An Unlikely Canadian Hero's Tale of Non-Violent Defiance


[Gary] McHale was not as advertised – nothing like it — and the reason he seems so foreign, even odd, is because he’s that rarest of modern Canadian creatures – a man who acts on principle, lives and breathes it in fact.

In our collective defense, there are so few of these folks around it’s little wonder we’re suspicious of them. The McHales gave up so much in what might be called, though it’s a bit of a stretch, the fight for a free Caledonia – financial security, the trappings of an ordinarily comfortable, if not affluent, life – in exchange for permanent poverty, vilification by the state and a generally sleepy press, and arrest and harassment by the [Ontario Provincial Police].


I agree with veteran reporter Christie Blatchford, quoted above.

My fellow Canadians tend to be a rather timid bunch.

We’re more prone to writing angry letters to the editor than taking to the streets (unless it’s to riot after a hockey victory).

We tend to care more about the lottery than liberty, and free coffees than freedom.

That’s why, as Blatchford noted, Gary McHale seems at once so very Canadian and yet so… foreign.

The “political activists” we do have up here tend to be well-paid professional protesters and office-bound do-gooders, left-wingers all.

Despite his admiration for their supposed hero Martin Luther King, Jr., however, McHale is abhorred by those very leftists.

Maybe his front-line, high-risk protests shame them a little.

But mostly, Gary McHale has quietly yet stubbornly dared to question what he calls “race-based policing” — the kid-glove treatment Canadian Indian protesters (some would call them terrorists)receive when they violently attack non-Native persons and their property.

Especially as he witnessed it first hand, in a place called Caledonia.

If you don’t watch any other video today, please watch this one:

Folks from the U.S., Israel, and European countries have asked me if what they’ve heard about Caledonia can possibly be true:

“How could such things go on in Canada, of all places, in the 21st century?”

Sadly, it’s all true, and possibly worse than they know…


On February 28, 2006, a group of Native protestors from the Six Nations occupied the Douglas Creek Estates housing development in the small community of Caledonia, Ontario. Worried about the bad press they could receive if they forcibly removed and charged the illegal protestors—who would be joined, over the next weeks and months, by armed Mohawk Warriors, union organizers, pro-Palestinian activists, and drug- and people-smugglers from across the continent—the police failed to act on several court orders to remove them.

By the time they did make their move two months later, the occupiers’ numbers and resolve had increased to such an extent that they were able to fight off the police, in the process injuring three officers. From that point on, chaos came to Caledonia, with the highway dug up, hydro towers cut down, fires set on private property, a bridge burnt down, the power station firebombed, objects hurled onto a road from an overpass, numerous death threats issued, police officers assaulted and held hostage, and residents and reporters, including an elderly white couple and an 86-year-old war veteran, harassed, swarmed, and beaten up (…)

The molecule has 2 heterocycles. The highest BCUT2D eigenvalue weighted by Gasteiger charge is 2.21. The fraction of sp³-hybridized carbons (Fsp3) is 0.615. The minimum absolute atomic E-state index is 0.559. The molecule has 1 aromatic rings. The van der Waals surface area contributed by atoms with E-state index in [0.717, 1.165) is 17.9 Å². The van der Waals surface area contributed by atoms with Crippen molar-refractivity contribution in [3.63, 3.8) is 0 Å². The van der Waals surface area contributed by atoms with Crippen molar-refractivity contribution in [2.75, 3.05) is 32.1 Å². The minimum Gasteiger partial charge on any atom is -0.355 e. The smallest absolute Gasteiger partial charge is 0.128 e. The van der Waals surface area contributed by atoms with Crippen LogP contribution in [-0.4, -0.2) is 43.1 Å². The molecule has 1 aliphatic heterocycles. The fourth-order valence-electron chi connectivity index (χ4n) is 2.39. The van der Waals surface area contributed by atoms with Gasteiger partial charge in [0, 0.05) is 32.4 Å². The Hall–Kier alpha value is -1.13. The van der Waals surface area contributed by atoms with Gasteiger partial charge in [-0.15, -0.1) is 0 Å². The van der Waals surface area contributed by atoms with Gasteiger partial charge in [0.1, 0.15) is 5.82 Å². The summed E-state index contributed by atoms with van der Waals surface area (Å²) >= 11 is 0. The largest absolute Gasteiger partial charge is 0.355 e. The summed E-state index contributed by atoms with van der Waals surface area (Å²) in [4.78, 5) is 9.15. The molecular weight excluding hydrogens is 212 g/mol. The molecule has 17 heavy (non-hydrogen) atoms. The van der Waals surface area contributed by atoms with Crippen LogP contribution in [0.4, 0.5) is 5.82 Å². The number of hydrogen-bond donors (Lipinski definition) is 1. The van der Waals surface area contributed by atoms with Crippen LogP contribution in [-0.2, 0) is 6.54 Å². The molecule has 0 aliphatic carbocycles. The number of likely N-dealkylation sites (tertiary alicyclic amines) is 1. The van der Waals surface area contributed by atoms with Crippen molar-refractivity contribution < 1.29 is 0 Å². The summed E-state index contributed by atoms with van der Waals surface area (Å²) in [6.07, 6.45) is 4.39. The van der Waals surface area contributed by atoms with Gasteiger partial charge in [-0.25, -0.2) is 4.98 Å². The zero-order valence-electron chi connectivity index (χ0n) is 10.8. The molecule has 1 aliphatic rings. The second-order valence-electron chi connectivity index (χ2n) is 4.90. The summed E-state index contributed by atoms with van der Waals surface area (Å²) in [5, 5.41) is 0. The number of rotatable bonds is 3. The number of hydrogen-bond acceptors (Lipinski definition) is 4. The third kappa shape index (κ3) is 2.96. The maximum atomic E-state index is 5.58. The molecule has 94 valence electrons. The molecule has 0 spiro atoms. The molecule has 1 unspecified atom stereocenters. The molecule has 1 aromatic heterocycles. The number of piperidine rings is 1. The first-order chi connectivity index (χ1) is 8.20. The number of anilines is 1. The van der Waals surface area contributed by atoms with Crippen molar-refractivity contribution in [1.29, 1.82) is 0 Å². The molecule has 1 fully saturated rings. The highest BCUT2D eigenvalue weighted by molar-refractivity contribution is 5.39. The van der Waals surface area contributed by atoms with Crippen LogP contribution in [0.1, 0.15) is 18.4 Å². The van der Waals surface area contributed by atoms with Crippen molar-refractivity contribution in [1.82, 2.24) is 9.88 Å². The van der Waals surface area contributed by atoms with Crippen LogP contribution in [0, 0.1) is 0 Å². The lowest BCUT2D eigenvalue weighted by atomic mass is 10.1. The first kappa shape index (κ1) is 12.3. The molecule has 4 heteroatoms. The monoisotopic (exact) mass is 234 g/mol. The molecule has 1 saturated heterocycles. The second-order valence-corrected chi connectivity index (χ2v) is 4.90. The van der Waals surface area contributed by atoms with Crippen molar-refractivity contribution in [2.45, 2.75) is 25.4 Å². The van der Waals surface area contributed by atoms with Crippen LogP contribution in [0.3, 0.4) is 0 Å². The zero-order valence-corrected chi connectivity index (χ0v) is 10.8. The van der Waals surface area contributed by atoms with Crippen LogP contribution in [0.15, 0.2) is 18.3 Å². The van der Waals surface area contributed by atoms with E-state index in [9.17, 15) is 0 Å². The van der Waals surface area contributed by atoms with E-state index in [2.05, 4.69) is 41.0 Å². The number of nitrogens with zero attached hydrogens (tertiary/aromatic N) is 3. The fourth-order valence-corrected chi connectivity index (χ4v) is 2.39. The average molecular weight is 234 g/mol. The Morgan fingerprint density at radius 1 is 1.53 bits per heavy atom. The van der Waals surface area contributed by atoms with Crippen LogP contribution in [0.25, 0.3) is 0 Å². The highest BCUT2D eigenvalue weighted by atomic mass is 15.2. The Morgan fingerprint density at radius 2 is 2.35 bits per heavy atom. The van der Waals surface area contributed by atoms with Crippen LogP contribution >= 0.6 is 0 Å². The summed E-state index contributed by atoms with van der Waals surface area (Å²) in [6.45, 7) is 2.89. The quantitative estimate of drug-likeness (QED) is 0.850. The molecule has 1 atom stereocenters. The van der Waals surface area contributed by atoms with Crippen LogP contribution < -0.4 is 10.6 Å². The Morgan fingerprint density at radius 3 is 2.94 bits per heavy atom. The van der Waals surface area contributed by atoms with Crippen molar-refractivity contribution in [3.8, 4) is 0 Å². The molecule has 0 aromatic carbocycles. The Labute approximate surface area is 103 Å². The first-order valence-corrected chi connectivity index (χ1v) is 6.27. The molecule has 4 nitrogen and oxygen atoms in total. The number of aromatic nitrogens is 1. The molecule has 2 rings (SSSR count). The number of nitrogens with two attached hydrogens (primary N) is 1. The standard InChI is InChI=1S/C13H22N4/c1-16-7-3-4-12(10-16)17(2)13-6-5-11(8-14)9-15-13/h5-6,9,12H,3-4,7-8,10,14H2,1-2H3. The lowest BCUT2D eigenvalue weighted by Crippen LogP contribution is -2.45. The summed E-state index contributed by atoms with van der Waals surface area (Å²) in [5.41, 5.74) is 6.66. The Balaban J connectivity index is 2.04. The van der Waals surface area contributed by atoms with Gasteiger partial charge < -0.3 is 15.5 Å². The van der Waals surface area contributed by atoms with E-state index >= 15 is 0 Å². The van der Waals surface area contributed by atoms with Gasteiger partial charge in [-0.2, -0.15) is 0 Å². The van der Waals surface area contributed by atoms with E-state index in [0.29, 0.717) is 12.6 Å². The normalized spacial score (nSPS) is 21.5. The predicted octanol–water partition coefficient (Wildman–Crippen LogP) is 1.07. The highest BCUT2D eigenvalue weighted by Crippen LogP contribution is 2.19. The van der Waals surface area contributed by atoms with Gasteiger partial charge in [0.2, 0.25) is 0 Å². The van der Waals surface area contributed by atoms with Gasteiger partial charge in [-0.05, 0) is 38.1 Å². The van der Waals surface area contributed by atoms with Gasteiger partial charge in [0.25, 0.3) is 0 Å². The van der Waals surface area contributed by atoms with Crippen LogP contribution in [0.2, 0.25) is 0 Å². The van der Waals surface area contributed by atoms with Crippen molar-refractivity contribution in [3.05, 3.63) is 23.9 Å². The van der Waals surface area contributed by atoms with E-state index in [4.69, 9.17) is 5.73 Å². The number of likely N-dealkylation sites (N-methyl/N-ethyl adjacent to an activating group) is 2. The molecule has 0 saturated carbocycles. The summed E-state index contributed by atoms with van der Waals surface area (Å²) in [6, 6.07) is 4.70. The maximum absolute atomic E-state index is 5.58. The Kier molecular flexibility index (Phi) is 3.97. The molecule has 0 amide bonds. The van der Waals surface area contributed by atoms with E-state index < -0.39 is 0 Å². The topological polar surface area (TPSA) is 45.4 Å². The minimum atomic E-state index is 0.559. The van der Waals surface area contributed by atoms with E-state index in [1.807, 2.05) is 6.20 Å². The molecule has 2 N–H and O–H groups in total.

The [Ontario provincial] McGuinty government tried to buy peace by purchasing Douglas Creek Estates and authorizing the violent protestors to live there for free (at taxpayers’ expense), but the mayhem merely escalated as protestors fought amongst themselves and with the community.

One homeowner was attacked by an Indian and left permanently brain damaged.


The Indian received only two years in prison. Because he’s an Indian.

Gary McHale and other counterprotesters were arrested for… carrying Canadian flags while walking on a public road.

Oh, and then there’s this:

Christie Blatchford’s book about this disgraceful state of affairs, Helpless, finally brought it to the public eye.

Most mainstream media ignored this near-decade of vicious violence and flagrant lawbreaking, all because the perpetrators were natives and the victims were overwhelmingly white.

Now Gary McHale himself has released a book about his travails in Caledonia.

Victory in the No-Go Zone is more than just one man’s recollections about a shameful time in some foreign country’s history.

All conservatives and libertarians, especially those who turn up their noses at “direct action” and street level protests, should read this book.

Calling McHale “Michael Moore’s good twin,” reviewer Janice Fiamengo writes:

McHale gave himself body and soul to the cause: he lived and breathed Caledonia for the next seven years, enduring significant hardship as a result. He was arrested nine times, was held in jail overnight without charge, had his named smeared repeatedly in the mainstream media, was harassed and beaten by Native protesters, lost his life savings, had to defend himself against a 7.1 million dollar lawsuit launched against him by the OPP, was charged with a made-up crime in order to keep him out of Caledonia, and experienced on a daily basis the world-turned-upside-down reality of a politically correct organization in which race determined who could commit crime with impunity and whose suffering was of no account. (…)

His character as a man of God, and as someone who has thought through his own principles and convictions and believes in himself whatever the whole world tells him, colours every page and makes his book an inspiring document of perseverance and integrity.

It should be read by all concerned Canadians, not only as a civic duty but also as a warning and a preparation for what we may all face in the future.



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